The Samsung Galaxy Note 8 is a big phone with an equally gigantic price, but as the saying goes, you get what you pay for. It's really true here.
It costs an absurd $929 (£869, about AU$1,499) and sure, its gorgeous 6.3-inch display doesn't seem all that different than the 6.2-inch Galaxy S8 Plus. The Note is known for big screens, and this phone is just a smidgen bigger.
But you do get a phone with top-of-the-line specs, a cutting-edge design and a dual-lens camera. Yes, the Note 8 is big in positive-sounding hyphens, too.
And really, is there a bigger phone than the Galaxy Note 8 right now if money were no object? We'll be the judge of that very soon in our Note 8 review.
While we'll continue to test it to confirm if its specs live up to the hype, we'd thought we'd run through the highlights that make Note 8 worth the high price.
1. You want the best camera on a phone
Samsung Galaxy Note 8 is poised to take the best photos of any smartphone to date thanks to its new dual-lens camera. It's a first for Samsung.
Not only does it have 2x the optical zoom power (which means less distortion when zooming in vs digital zoom), both 12MP cameras have dual optical image stabilization (avoids blurry photos that occur with shaky hands).
2. You want to take multitasking to the max
Multitasking on a phone is hard, even if it truly is a first-world problem. Good news: the Note 8 is making multitasking easier in two ways.
First, the slightly bigger 6.3-inch screen does make a difference, especially when using the handy S Pen stylus; bigger canvas, smaller input than your finger.
Second, it brings "App Pair" to the slide out Edge menu. This pairs two different apps into a pre-set multitasking window. Examples include: Phone and contacts, Facebook and LinkedIn, and American Airlines and Email (for your confirmation code). Do you always use one with the other? This will save you several steps.
Reducing several S Pen strokes to setup these multitasking windows makes us a little more convinced we'll use the Note 8 for productivity.
3. Finally gives us 6GB of RAM
The new Android benchmark is 6GB of RAM for high-end phones, and Samsung finally joins the OnePlus 5 and a few other phones from China in this feat.
It's meant for power users who open up a lot of apps at once and who want to play the newest 3D and VR games. 6GB of RAM is ideal for both work and play.
This may not mean too much right now, but it future-proofs the Note 8 so that, by the time you're paying off this phone, it still runs like a champ.
Combined with the Qualcomm Snapdragon 835 chipset in the US (and the Exynos chipset in the UK and other parts of the world), it's a smartphone powerhouse.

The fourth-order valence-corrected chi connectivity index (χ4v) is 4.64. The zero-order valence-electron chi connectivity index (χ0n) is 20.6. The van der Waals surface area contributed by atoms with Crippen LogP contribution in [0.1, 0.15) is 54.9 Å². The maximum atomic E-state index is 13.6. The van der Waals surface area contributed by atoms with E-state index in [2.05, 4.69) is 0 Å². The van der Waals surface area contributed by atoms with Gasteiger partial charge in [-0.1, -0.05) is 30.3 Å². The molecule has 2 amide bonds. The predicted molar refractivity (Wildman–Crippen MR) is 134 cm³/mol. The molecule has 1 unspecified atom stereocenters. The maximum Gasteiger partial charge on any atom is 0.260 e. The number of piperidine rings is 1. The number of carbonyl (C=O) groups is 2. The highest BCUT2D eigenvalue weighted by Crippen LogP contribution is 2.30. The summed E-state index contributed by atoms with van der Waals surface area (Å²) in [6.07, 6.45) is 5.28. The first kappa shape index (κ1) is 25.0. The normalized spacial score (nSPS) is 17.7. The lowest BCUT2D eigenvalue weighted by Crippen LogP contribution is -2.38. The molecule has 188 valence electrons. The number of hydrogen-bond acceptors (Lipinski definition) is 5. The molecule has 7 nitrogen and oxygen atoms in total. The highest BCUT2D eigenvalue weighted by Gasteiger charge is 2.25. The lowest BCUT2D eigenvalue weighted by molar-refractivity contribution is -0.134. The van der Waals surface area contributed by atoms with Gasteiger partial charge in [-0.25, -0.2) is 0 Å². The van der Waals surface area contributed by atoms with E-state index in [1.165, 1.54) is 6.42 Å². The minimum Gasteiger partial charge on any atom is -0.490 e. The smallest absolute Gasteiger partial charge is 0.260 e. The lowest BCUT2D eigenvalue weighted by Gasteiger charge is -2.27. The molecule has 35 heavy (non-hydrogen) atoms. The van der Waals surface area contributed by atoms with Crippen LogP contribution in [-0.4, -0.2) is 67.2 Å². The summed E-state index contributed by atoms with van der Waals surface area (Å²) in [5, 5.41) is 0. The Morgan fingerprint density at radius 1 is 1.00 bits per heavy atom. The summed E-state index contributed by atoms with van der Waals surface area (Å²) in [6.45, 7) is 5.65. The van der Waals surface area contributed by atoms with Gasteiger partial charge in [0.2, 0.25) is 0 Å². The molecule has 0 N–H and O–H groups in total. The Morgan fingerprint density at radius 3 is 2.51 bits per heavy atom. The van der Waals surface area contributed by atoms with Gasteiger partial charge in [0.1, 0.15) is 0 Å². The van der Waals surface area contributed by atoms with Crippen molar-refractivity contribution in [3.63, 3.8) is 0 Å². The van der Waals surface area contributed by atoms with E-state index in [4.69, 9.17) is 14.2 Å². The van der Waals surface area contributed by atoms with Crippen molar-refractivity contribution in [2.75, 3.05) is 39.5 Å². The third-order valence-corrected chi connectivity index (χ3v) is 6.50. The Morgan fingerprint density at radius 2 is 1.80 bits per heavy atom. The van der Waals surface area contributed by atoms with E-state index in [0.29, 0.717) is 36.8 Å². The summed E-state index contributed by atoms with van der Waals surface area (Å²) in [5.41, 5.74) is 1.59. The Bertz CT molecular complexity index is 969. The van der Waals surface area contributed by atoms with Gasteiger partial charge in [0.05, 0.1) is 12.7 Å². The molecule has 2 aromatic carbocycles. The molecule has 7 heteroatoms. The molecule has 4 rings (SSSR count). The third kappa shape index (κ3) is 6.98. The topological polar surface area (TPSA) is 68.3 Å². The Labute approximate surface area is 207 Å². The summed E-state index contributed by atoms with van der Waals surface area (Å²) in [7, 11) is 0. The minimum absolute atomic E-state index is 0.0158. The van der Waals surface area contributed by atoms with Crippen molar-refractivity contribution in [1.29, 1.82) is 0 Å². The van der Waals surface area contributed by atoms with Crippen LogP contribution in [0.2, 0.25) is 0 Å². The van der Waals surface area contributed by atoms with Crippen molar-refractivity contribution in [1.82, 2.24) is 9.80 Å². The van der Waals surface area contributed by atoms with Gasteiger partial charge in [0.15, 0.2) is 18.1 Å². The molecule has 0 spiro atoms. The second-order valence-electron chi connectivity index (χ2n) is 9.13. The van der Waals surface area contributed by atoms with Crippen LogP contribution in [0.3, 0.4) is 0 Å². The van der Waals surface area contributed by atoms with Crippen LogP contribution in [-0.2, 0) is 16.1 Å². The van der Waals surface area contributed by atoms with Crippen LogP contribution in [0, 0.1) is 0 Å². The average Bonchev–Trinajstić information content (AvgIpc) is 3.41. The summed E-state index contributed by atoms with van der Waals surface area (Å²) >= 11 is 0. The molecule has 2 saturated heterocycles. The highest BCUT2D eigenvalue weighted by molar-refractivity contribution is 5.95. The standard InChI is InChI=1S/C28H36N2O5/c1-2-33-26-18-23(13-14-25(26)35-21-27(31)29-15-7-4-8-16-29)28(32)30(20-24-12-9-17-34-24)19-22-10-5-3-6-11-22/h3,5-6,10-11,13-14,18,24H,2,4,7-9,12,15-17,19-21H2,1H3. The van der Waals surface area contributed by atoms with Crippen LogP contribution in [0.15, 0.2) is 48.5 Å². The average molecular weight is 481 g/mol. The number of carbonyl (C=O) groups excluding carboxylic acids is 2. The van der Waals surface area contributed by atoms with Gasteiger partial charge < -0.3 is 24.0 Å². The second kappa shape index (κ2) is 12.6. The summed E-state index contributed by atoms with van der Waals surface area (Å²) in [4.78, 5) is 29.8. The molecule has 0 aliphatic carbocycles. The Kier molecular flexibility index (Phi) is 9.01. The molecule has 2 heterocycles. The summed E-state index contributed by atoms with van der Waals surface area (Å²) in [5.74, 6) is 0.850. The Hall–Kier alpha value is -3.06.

4. The S Pen, plain and simple
The S Pen is something you either love and use all of the time, or shove into the embedded holster and never use again after the first week.
What type of S Pen user you are really determines whether or not the Note 8 is for you. There's a lot of love and loyalty for this stylus from Note fans.
What can it do? The list seems to grow a bit every year: notes, off-screen notes right on the always-on display, and screen writing on screenshots. These are the most practical for everyday use. Magnifying parts of the screen and translating words does come in handy in specific, albeit infrequent use cases.
New this year are handwritten "Live Messages" and last year's short-lived ability to capture and create animated GIFs with the Note 7 S Pen. It's back, thankfully.
5. No one makes a better smartphone screen
The 6.3-inch Infinity Display may be only a slightly bigger than the S8 Plus, but we're still into big displays – and so are a lot of consumers.
The trick here is that Samsung has dramatically increased the size of its screen – not the size of its phones so much – by reducing needless bezel and getting rid of the home button.
If every tenth of an inch counts for you, then this dual-curved phone gives you the best HDR-ready smartphone screen you can get today.
Bonus? The fingerprint sensor isn't AS bad
The fingerprint sensor off-center on the back doesn't have us thrilled. It's hard to blindly reach without smudging the rear cameras, unfortunately.
But it's not as bad as the rear-facing fingerprint sensor on the S8 and S8 Plus that were even closer to their single lens cameras.
At least in this case, Samsung moved flash and the heart sensor (which is [thankfully] somehow still on a flagship phone) in between the camera and fingerprint sensor to give you some buffer room.
It's better, but not worth of the top five.
More Note 8 coverage to come
We've spent several weeks talking about the Note 8 through news stories and leaks, and the launch day has finally come and gone. You can pre-order the phone through Samsung's website.
However, we have plenty of additional Note 8 coverage, including why we think the Samsung Galaxy S8 is still a viable option if money matters.